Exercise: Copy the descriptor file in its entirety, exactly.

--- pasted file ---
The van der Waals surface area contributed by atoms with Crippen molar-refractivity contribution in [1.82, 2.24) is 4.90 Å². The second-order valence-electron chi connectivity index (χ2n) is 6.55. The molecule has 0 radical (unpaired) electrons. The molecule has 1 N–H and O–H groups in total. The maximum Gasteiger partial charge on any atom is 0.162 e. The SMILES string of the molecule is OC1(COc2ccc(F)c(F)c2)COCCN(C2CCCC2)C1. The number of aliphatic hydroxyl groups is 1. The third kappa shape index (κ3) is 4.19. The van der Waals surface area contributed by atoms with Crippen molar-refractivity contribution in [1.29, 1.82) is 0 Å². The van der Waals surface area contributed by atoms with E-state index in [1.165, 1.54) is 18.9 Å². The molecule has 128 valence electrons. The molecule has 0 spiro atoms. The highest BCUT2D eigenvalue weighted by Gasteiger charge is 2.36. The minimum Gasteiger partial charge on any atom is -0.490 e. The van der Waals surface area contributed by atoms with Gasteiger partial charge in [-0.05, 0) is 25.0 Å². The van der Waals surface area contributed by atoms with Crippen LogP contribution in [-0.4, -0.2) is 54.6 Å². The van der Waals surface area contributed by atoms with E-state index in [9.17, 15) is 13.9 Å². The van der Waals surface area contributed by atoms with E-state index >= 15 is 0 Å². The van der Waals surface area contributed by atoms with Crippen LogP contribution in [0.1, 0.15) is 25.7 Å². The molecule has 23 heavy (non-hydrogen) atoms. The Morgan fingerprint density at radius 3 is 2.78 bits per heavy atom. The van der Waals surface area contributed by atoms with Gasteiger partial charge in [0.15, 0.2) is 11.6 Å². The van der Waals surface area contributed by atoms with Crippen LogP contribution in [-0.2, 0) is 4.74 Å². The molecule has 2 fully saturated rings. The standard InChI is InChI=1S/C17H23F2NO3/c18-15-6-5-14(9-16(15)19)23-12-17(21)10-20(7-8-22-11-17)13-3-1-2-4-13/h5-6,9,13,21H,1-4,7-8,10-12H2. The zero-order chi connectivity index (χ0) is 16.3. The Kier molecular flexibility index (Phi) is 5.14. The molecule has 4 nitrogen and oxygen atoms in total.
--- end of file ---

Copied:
The van der Waals surface area contributed by atoms with Crippen molar-refractivity contribution in [1.82, 2.24) is 4.90 Å². The second-order valence-electron chi connectivity index (χ2n) is 6.55. The molecule has 0 radical (unpaired) electrons. The molecule has 1 N–H and O–H groups in total. The maximum Gasteiger partial charge on any atom is 0.162 e. The SMILES string of the molecule is OC1(COc2ccc(F)c(F)c2)COCCN(C2CCCC2)C1. The number of aliphatic hydroxyl groups is 1. The third kappa shape index (κ3) is 4.19. The van der Waals surface area contributed by atoms with Crippen molar-refractivity contribution in [1.29, 1.82) is 0 Å². The van der Waals surface area contributed by atoms with E-state index in [1.165, 1.54) is 18.9 Å². The molecule has 128 valence electrons. The molecule has 0 spiro atoms. The highest BCUT2D eigenvalue weighted by Gasteiger charge is 2.36. The minimum Gasteiger partial charge on any atom is -0.490 e. The van der Waals surface area contributed by atoms with Gasteiger partial charge in [-0.05, 0) is 25.0 Å². The van der Waals surface area contributed by atoms with Crippen LogP contribution in [-0.4, -0.2) is 54.6 Å². The van der Waals surface area contributed by atoms with E-state index in [9.17, 15) is 13.9 Å². The van der Waals surface area contributed by atoms with E-state index >= 15 is 0 Å². The van der Waals surface area contributed by atoms with Crippen LogP contribution in [0.1, 0.15) is 25.7 Å². The molecule has 23 heavy (non-hydrogen) atoms. The Morgan fingerprint density at radius 3 is 2.78 bits per heavy atom. The van der Waals surface area contributed by atoms with Gasteiger partial charge in [0.15, 0.2) is 11.6 Å². The van der Waals surface area contributed by atoms with Crippen LogP contribution in [-0.2, 0) is 4.74 Å². The molecule has 2 fully saturated rings. The standard InChI is InChI=1S/C17H23F2NO3/c18-15-6-5-14(9-16(15)19)23-12-17(21)10-20(7-8-22-11-17)13-3-1-2-4-13/h5-6,9,13,21H,1-4,7-8,10-12H2. The zero-order chi connectivity index (χ0) is 16.3. The Kier molecular flexibility index (Phi) is 5.14. The molecule has 4 nitrogen and oxygen atoms in total.